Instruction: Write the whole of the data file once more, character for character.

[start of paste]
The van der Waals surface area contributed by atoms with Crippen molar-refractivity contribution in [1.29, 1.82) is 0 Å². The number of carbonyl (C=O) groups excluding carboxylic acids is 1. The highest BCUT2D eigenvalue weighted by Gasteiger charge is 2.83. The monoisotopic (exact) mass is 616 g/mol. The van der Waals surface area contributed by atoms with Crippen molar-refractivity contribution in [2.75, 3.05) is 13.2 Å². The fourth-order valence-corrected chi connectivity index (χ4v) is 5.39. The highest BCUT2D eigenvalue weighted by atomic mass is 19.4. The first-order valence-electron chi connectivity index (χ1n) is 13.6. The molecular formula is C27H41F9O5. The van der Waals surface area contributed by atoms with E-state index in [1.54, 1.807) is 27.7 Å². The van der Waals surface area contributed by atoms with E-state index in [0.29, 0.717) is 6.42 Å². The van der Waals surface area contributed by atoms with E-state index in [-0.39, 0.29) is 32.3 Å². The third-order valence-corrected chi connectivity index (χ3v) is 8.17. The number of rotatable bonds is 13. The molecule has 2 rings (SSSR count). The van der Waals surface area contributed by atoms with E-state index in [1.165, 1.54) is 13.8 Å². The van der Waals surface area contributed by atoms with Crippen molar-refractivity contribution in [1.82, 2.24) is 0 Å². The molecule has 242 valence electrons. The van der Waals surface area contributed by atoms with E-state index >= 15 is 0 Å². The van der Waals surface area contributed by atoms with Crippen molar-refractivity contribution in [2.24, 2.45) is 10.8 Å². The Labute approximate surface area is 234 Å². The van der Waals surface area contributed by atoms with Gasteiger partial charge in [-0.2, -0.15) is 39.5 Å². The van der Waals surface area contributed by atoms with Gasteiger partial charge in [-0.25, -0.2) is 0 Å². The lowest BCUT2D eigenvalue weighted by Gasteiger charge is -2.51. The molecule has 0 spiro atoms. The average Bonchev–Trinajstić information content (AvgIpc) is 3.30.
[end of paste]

The van der Waals surface area contributed by atoms with Crippen molar-refractivity contribution in [1.29, 1.82) is 0 Å². The number of carbonyl (C=O) groups excluding carboxylic acids is 1. The highest BCUT2D eigenvalue weighted by Gasteiger charge is 2.83. The monoisotopic (exact) mass is 616 g/mol. The van der Waals surface area contributed by atoms with Crippen molar-refractivity contribution in [2.75, 3.05) is 13.2 Å². The fourth-order valence-corrected chi connectivity index (χ4v) is 5.39. The highest BCUT2D eigenvalue weighted by atomic mass is 19.4. The first-order valence-electron chi connectivity index (χ1n) is 13.6. The molecular formula is C27H41F9O5. The van der Waals surface area contributed by atoms with E-state index in [1.54, 1.807) is 27.7 Å². The van der Waals surface area contributed by atoms with E-state index in [0.29, 0.717) is 6.42 Å². The van der Waals surface area contributed by atoms with E-state index in [-0.39, 0.29) is 32.3 Å². The third-order valence-corrected chi connectivity index (χ3v) is 8.17. The number of rotatable bonds is 13. The molecule has 2 rings (SSSR count). The van der Waals surface area contributed by atoms with E-state index in [1.165, 1.54) is 13.8 Å². The van der Waals surface area contributed by atoms with Crippen molar-refractivity contribution in [1.82, 2.24) is 0 Å². The molecule has 242 valence electrons. The van der Waals surface area contributed by atoms with E-state index >= 15 is 0 Å². The van der Waals surface area contributed by atoms with Crippen molar-refractivity contribution in [2.24, 2.45) is 10.8 Å². The Labute approximate surface area is 234 Å². The van der Waals surface area contributed by atoms with Gasteiger partial charge in [-0.2, -0.15) is 39.5 Å². The van der Waals surface area contributed by atoms with Gasteiger partial charge in [-0.25, -0.2) is 0 Å². The lowest BCUT2D eigenvalue weighted by Gasteiger charge is -2.51. The molecule has 0 spiro atoms. The average Bonchev–Trinajstić information content (AvgIpc) is 3.30.